What do banks do? Ask an economist and you’ll get a variety of answers. Banks play a vital role in allocating capital by linking savers and borrowers; they produce information by screening and monitoring borrowers; they create liquidity; they share and distribute risk; they engage in maturity transformation by borrowing short and lending long. What you won’t usually hear is that banks may help people stick to an optimal savings plan that they might not be able to stick to if they invested their money themselves. In other words, banks may serve as piggy banks by preventing people from consuming assets when the return to investing is high, even when the temptation to consume is strong.
In a New York Fed staff report, now forthcoming in the Journal of Financial Services Research, we develop this notion of banks as a commitment device, or piggy bank. Our study uses a modified version of a classic model by Douglas Diamond and Phillip Dybvig. Their model features savers who have one unit of wealth to invest to support their consumption over time. Savers have two assets to invest in: a liquid, short-term asset that pays off relatively soon and a long-term, illiquid asset that pays off with a delay. A key feature of the Diamond-Dybvig model is that savers have random demand for liquidity, that is, there’s some chance that they’ll have to consume early, before the long-term asset pays off. People like that are called, aptly, early consumers, but it should be clear that “early” could be tomorrow, next year, or before retirement. The other people are called late consumers. The random demand for liquidity forces savers to trade off liquidity and returns because the long-term asset pays more, but the short-term asset pays sooner.
We deliberately alter the Diamond-Dybvig set-up to make our point about piggy banks. In our version, both assets are freely traded, so the delayed payoff on the long-term asset isn’t really a problem; once a saver realizes she needs to consume early, she could just trade any long-term assets she held for short-term assets. A second, key difference in our set-up is that the return on the short-term asset is random-it can be low or high, higher even than the return on the long-term asset. That assumption drives our “piggy bank” result, but it doesn’t seem like a stretch to say that short-term assets have random returns and that they can, in some events, be higher than the return on long-term assets.
The First-Best Solution
A solution to the model is an allocation of savers’ wealth across the two assets, the resulting consumption stream for early and late consumers and a reinvestment strategy for rolling over any short-term assets that don’t get consumed by early consumers. We first solve for the first-best solution, that is, the allocation that an omnipotent, benevolent planner would choose to maximize the expected well-being of the typical person in the economy. The planner solves for all that ex ante, that is, before consumption preferences and asset returns in the next period are realized. Not surprisingly, the planner reinvests some of the short-term asset when its return over the next period turns out to be high, but she doesn’t roll over any of the asset when its return turns out to be low. Accordingly, late consumers get more of the returns from short-term investments when returns turn out to be high. That’s too bad for the early consumers, but they get more consumption when returns to reinvesting turn out to be low. On average, this solution yields the best expected outcome for all consumers ex ante. In particular, when the return over the next period turns out to be high, the loss to early consumers from reinvesting some of their short-term asset will be outweighed by the resulting gain to late consumers.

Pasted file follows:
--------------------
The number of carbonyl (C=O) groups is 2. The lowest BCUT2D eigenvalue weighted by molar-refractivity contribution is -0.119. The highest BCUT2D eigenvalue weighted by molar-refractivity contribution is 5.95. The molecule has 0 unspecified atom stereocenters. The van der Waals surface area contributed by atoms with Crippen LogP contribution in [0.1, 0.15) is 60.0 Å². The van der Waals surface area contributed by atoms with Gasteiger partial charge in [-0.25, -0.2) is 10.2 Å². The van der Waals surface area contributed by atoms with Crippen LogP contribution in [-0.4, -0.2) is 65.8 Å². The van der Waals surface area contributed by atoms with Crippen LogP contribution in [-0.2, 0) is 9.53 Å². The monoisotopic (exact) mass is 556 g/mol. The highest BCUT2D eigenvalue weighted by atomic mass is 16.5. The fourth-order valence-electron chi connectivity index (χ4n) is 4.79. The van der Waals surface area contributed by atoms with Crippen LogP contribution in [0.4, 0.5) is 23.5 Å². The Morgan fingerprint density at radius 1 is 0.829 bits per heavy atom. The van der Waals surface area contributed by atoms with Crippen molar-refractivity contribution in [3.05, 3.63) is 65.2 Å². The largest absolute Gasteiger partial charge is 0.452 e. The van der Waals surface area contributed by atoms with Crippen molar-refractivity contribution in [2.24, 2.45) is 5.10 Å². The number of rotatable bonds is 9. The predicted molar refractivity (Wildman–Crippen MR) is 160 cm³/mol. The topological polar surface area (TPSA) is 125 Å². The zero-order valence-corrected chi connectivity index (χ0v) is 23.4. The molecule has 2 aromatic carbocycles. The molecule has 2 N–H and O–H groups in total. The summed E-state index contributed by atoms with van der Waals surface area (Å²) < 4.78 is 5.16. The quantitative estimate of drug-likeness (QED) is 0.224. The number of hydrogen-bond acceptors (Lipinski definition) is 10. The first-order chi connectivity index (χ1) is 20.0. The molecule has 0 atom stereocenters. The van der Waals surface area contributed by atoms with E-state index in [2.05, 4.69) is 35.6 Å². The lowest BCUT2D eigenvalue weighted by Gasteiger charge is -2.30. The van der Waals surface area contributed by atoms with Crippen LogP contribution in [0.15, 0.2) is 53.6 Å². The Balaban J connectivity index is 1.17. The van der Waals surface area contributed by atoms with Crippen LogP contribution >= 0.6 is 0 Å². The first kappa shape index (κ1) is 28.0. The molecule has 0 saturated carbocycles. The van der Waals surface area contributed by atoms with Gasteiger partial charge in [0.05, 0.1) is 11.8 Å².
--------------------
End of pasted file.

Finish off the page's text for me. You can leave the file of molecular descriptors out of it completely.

Savers’ Commitment Problem
How do savers allocate their wealth and consume if they invest directly in the two assets and then trade them once they learn their consumption needs? Our key result is that when savers invest directly (instead of through a bank), early consumers consume too much (relative to the first-best) when the short-term interest rate turns out to be high. That’s the essence of the commitment problem; if choosing on their own, early consumers, who only care about early consumption, will consume all their short-term assets, even when the next period’s return on the short-term asset is high. That’s their optimal strategy ex post, that is, after consumption needs and returns are realized, but it’s suboptimal compared with the first-best solution, which calls for some of the short-term asset to be reinvested.
Banks and Other Financial Intermediaries Can Help with Commitment Problems
We go on to show that savers can solve, or at least ameliorate, their commitment problem by locking their savings in a bank. The bank offers a two-period time deposit in which the penalty for early withdrawal is contingent upon the short-term interest rate prevailing at that time; if the short-term rate rises, the penalty is larger, so the bank can roll over more of the short-term asset in that event. While the model delivers a very specific solution, we think that other intermediaries, such as pension funds and even social security, by locking funds out of the reach of savers, may constitute real-world examples of this commitment role. We conclude that, apart from their many other functions, banks and other financial intermediaries can serve a piggy bank role as well.
The views expressed in this post are those of the authors and do not necessarily reflect the position of the Federal Reserve Bank of New York or the Federal Reserve System. Any errors or omissions are the responsibility of the authors.
Donald P. Morgan is an assistant vice president in the Federal Reserve Bank of New York's Research and Statistics Group.
Katherine A. Samolyk is a senior economist at the Consumer Financial Protection Bureau.